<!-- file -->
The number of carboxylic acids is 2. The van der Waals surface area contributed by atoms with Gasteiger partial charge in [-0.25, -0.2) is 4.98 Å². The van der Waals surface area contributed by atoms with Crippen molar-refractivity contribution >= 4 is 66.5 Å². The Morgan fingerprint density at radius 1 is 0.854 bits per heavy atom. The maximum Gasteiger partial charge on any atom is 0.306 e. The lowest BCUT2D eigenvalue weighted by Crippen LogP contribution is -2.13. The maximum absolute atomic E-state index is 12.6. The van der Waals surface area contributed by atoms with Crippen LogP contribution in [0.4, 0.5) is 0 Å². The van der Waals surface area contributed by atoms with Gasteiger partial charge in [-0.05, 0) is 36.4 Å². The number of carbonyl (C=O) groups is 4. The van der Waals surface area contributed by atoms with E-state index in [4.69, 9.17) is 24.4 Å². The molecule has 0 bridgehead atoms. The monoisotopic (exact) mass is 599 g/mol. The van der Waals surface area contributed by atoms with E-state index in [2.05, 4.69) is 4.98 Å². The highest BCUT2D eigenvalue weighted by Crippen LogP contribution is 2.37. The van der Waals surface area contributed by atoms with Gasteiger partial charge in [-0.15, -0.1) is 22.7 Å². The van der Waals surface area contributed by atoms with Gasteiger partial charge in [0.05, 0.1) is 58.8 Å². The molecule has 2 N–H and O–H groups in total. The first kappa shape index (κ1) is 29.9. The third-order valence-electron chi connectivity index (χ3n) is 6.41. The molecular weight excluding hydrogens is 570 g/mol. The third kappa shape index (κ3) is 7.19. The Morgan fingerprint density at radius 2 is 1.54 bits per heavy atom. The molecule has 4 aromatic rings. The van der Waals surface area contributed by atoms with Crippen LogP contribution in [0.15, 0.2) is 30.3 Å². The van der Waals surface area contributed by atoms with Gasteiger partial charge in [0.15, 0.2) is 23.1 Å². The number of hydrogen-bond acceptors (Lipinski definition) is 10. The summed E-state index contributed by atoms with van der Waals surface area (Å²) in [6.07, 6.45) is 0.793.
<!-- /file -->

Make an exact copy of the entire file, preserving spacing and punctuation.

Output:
The number of carboxylic acids is 2. The van der Waals surface area contributed by atoms with Gasteiger partial charge in [-0.25, -0.2) is 4.98 Å². The van der Waals surface area contributed by atoms with Crippen molar-refractivity contribution >= 4 is 66.5 Å². The Morgan fingerprint density at radius 1 is 0.854 bits per heavy atom. The maximum Gasteiger partial charge on any atom is 0.306 e. The lowest BCUT2D eigenvalue weighted by Crippen LogP contribution is -2.13. The maximum absolute atomic E-state index is 12.6. The van der Waals surface area contributed by atoms with Crippen LogP contribution in [0.4, 0.5) is 0 Å². The van der Waals surface area contributed by atoms with Gasteiger partial charge in [-0.05, 0) is 36.4 Å². The number of carbonyl (C=O) groups is 4. The van der Waals surface area contributed by atoms with E-state index in [4.69, 9.17) is 24.4 Å². The molecule has 0 bridgehead atoms. The monoisotopic (exact) mass is 599 g/mol. The van der Waals surface area contributed by atoms with E-state index in [2.05, 4.69) is 4.98 Å². The highest BCUT2D eigenvalue weighted by Crippen LogP contribution is 2.37. The van der Waals surface area contributed by atoms with Gasteiger partial charge in [-0.15, -0.1) is 22.7 Å². The van der Waals surface area contributed by atoms with Gasteiger partial charge in [0.05, 0.1) is 58.8 Å². The molecule has 2 N–H and O–H groups in total. The first kappa shape index (κ1) is 29.9. The third-order valence-electron chi connectivity index (χ3n) is 6.41. The molecular weight excluding hydrogens is 570 g/mol. The third kappa shape index (κ3) is 7.19. The Morgan fingerprint density at radius 2 is 1.54 bits per heavy atom. The molecule has 4 aromatic rings. The van der Waals surface area contributed by atoms with Crippen LogP contribution in [0.15, 0.2) is 30.3 Å². The van der Waals surface area contributed by atoms with Gasteiger partial charge in [0.15, 0.2) is 23.1 Å². The number of hydrogen-bond acceptors (Lipinski definition) is 10. The summed E-state index contributed by atoms with van der Waals surface area (Å²) in [6.07, 6.45) is 0.793.